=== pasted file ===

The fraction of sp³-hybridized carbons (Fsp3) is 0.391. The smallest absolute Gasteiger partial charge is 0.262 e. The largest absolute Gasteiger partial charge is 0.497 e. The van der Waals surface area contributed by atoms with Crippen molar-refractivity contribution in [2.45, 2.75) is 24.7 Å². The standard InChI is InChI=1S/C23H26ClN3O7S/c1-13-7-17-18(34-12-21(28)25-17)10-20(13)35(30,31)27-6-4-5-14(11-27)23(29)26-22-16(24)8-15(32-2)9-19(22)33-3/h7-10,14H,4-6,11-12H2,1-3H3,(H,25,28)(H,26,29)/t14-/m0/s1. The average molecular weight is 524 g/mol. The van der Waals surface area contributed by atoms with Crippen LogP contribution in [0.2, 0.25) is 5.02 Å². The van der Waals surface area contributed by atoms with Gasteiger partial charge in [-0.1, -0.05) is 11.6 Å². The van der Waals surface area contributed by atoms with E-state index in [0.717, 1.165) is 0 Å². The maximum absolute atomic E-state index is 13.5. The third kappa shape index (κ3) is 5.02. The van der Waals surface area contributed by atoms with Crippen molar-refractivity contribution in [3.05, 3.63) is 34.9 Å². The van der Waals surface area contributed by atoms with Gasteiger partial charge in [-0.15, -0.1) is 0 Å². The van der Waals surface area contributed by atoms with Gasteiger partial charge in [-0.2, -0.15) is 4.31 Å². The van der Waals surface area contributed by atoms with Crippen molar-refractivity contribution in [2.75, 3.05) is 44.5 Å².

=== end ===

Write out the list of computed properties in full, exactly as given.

The fraction of sp³-hybridized carbons (Fsp3) is 0.391. The smallest absolute Gasteiger partial charge is 0.262 e. The largest absolute Gasteiger partial charge is 0.497 e. The van der Waals surface area contributed by atoms with Crippen molar-refractivity contribution in [2.45, 2.75) is 24.7 Å². The standard InChI is InChI=1S/C23H26ClN3O7S/c1-13-7-17-18(34-12-21(28)25-17)10-20(13)35(30,31)27-6-4-5-14(11-27)23(29)26-22-16(24)8-15(32-2)9-19(22)33-3/h7-10,14H,4-6,11-12H2,1-3H3,(H,25,28)(H,26,29)/t14-/m0/s1. The average molecular weight is 524 g/mol. The van der Waals surface area contributed by atoms with Crippen LogP contribution in [0.2, 0.25) is 5.02 Å². The van der Waals surface area contributed by atoms with Gasteiger partial charge in [-0.1, -0.05) is 11.6 Å². The van der Waals surface area contributed by atoms with E-state index in [0.717, 1.165) is 0 Å². The maximum absolute atomic E-state index is 13.5. The third kappa shape index (κ3) is 5.02. The van der Waals surface area contributed by atoms with Crippen molar-refractivity contribution in [3.05, 3.63) is 34.9 Å². The van der Waals surface area contributed by atoms with Gasteiger partial charge in [-0.15, -0.1) is 0 Å². The van der Waals surface area contributed by atoms with Gasteiger partial charge in [-0.2, -0.15) is 4.31 Å². The van der Waals surface area contributed by atoms with Crippen molar-refractivity contribution in [2.75, 3.05) is 44.5 Å².